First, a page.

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Media Release: Entrepreneurs In $7 Trillion Longevity Market Learn Insights On Investors, Distribution And Marketing At What’s Next Longevity Business Summit

 

 

Entrepreneurs in $7 Trillion Longevity Market Learn Insights On

Investors, Distribution and Marketing at What’s Next Longevity Business Summit

Conference Keynoted by Expert in Aging, Ken Dychtwald;

Powerhouse Speakers from AARP, NIA, Ziegler Link·Age, Home Instead

 

ATLANTA, January 30, 2020 – The What’s Next Boomer Longevity Summit kicks off its 17th year as the premier curator of 300 thought leaders in aging – this year here in the ATL – to network and learn about the trends, innovations and opportunities addressing the consumerism and needs of adults age 50+.  The one-day conference will feature power-packed panels on the conference theme of “Mobility, Memory, Money and Marketing,” all focused on capitalizing on the $7.6 trillion longevity economy.

Executive produced by Mary Furlong & Associates (MFA), the What’s Next Boomer Business Summit is known for delivering an expert forecast for success in entrepreneurship. Attendees will learn from panelists such as investors Ziegler Link·Age, Nationwide Ventures and Portfolia on how to obtain funding; opportunities in deal-making with distribution partners such as Home Instead; customer insights and market research trends from top research agencies, innovative programs driving dementia care and brain health and more. This year’s keynote address, “The Next Wave: How Boomer Retirees Will Redefine Money, Consumerism, Family, Work, Housing, Mobility, Health and Success” will be delivered by one of the visionaries in aging, Ken Dychtwald, author and co-founder of AgeWave.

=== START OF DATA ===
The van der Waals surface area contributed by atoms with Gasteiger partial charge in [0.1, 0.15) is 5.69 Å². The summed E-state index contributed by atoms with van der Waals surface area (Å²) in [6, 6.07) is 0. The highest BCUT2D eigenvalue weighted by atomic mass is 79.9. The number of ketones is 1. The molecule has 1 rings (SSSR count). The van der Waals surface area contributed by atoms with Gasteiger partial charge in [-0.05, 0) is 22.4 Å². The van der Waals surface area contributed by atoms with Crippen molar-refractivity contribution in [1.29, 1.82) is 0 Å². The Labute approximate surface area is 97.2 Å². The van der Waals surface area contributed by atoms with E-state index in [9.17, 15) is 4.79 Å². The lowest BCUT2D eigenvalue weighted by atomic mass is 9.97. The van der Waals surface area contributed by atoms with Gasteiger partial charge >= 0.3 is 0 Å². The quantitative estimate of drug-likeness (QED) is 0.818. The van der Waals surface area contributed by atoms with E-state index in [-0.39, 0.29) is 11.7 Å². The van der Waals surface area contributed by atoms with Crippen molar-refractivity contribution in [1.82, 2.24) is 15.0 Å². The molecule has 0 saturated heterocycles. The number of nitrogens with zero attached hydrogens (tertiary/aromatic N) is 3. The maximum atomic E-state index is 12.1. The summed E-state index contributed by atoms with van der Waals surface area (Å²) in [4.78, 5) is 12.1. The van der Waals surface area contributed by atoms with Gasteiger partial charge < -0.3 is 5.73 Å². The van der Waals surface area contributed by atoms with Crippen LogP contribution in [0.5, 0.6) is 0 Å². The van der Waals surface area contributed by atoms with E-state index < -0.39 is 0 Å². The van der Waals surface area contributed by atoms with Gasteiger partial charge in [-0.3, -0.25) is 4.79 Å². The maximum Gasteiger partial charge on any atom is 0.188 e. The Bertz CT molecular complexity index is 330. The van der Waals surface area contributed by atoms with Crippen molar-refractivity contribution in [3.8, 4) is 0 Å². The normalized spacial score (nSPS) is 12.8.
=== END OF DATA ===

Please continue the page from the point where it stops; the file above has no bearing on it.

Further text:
“I’m looking forward to sharing my latest ideas on which industries, products, and services will dominate the emerging longevity marketplace—many of which are hiding in plain sight,” said Dychtwald. “I’ll be covering everything from medical technologies on the horizon that have the potential to dramatically transform health and aging – to how aging Boomers’ time affluence will re-define the travel and leisure, housing, education, media, and financial services industries.”

In addition, author Maddy Dychtwald who is co-founder of AgeWave, will moderate an inspirational panel of business women discussing female economic influence and fiscal makeovers for 2020 and beyond.

Attendees learn trends and insights, but also valuable business coaching such as how to scale a business, leveraging senior housing and transportation deals, delivering for home as the new health hub, using emerging technology including VR, Voice First and AI to change consumer habits and enhance workforce development, understanding fintech and privacy issues, changes in  MedicareAdvantage reimbursement models, how to incorporate aging vitality and caregiver wellness into a business model, marketing success using content development and social media, designing with aging in mind and more.

What’s Next Longevity Business Summit Comes to the A to Focus on Longevity Economy Trends

“For 17 years we have been diving into markets in longevity and we see 2020 as an important milestone where women are at the epicenter of purchasing power globally as well as building innovative businesses to address an aging society,” said Mary Furlong, a successful entrepreneur and author in aging who has made the What’s Next conferences the must-attend events in the longevity economy. “Knowing what priorities investors have for funding, how to build distribution partner pipelines, building a business based on strong research and how to create and leverage innovations in marketing are the cornerstones of what our event delivers for attendees.”